The women of the IIT Alumni of Greater New England organized a workshop to provide a forum for advocates of women working towards building STEM careers to collaborate with industry and university leaders on crafting a strategy for paving the path for continued success of women in STEM at the undergraduate level and beyond. The event was held at MIT 32-141 on Sunday, Feb 4, 2018.
Women in STEM traditionally have been a minority. The percentage of women at IIT is smaller than other STEM institutions. Recently, the Indian government required IITs to increase the number of women students to 20%. Women alumni of IIT AGNE were concerned that increasing the quota without providing proper support would make the experience at IIT a difficult one for women. The alumni sponsored this workshop to understand the opportunities and challenges for success for women in STEM not just at IITs but everywhere.
The event opened with the introduction of the core team members, Ranjani Saigal (IITB), Mandy Pant (IITKGP), Durriya Doctor (IITB), Jayanthi Narasimhan (IITM), Surabhi Bhandari (IITD), Neeta Agarwal (IITD) and Rukmini Vijaykumar (IITM).
Dr. Sanjay Sarma, an IIT Kanpur alum, who is the Vice President for Open Learning at MIT gave the keynote address. Sarma outlined the many technology driven initiatives that are dramatically changing the modes of teaching and learning on college campuses. “Blended learning – where students learn in class and online is now a reality” said Sarma. These new modes can help women learners who have traditionally have had a disadvantage in a male majority traditional classroom. Sarma also emphasized the role AI will play in the future as machines may replace much of what is being done by humans. Sarma shared the story of the “They Bot” experiment by Microsoft that tried to train a bot with twitter feeds that made the bot extremely racist and sexist within 24 hours. “Remember the robots work as they are trained. If they are trained to be sexist, they can be infinitely more dangerous than a sexist human. It is important to be very vigilant” said Sarma.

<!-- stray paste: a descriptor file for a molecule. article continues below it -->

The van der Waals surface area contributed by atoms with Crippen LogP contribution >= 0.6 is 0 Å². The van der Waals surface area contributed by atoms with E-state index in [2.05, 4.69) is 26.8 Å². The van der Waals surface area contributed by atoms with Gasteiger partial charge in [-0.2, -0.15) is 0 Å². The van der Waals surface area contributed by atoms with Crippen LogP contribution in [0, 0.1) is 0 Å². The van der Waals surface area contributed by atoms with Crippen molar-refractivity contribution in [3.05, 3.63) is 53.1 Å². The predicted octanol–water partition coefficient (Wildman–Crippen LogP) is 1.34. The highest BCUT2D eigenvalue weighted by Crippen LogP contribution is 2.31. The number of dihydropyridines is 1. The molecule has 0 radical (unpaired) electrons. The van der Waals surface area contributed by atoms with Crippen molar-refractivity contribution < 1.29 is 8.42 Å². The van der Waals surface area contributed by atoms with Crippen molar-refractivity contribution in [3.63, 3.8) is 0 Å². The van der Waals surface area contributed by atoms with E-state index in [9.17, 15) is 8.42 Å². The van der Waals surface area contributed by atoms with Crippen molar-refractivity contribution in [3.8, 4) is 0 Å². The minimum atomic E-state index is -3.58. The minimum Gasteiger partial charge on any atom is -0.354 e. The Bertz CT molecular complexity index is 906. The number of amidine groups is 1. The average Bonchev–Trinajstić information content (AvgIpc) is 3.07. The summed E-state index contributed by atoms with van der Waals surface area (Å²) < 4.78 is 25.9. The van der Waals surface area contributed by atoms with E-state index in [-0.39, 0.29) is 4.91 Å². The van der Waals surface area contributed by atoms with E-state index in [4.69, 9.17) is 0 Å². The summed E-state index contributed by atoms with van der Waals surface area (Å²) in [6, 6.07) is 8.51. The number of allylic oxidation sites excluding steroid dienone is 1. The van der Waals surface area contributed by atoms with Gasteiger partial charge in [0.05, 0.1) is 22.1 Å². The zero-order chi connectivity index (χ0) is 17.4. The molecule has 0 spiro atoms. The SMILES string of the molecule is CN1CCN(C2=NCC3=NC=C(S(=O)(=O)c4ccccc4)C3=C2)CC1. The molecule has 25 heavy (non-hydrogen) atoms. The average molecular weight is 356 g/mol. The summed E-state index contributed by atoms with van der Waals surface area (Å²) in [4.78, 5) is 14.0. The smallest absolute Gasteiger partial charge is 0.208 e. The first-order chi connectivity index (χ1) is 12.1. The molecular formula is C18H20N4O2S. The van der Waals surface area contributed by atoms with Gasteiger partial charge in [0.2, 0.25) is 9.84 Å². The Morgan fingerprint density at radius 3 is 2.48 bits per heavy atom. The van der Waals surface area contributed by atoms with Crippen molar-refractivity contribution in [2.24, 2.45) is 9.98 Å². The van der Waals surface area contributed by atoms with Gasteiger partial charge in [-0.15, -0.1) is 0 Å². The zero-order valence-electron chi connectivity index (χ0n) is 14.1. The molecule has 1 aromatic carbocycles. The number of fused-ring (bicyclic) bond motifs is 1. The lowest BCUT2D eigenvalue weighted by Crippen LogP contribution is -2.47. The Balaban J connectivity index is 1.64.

The keynote was followed by a panel discussion moderated by Ranjani Saigal(IITB). The panelists Sanjay Sarma, Vice President for Open Learning, MIT, Hamsa Balakrishnan, Professor at MIT, Chitra Javdekar, Dean of STEM, Mass Bay Community College and Geeta Aiyer, Founder of Direct Action for Women Now addressed a wide range of issues that need to be addressed to ensure success for women in STEM. The participants shared their own career paths and talked about the special things they are doing to support women in their current roles.
The panel discussion was followed by remarks by Surabhi Bhandari, (IITD) who outlined issues currently being faced by women students at the IITs. The group then split into two and Durriya Doctor (IITB) and Jayanthi Narasimhan (IITM) conducted a brainstorm session to gather ideas on what the group should work on. Mandy Pant (IITKGP) presented the outcomes of the brainstorming sessions.
The attendee list was diverse including entrepreneurs, engineers, high school STEM teachers, community college professors and culture consultants. This made for the emergence of a rich set of ideas that is being worked on. If you are interested to join in these discussions or support these efforts, please check out IIT AGNE at http://iitagne.org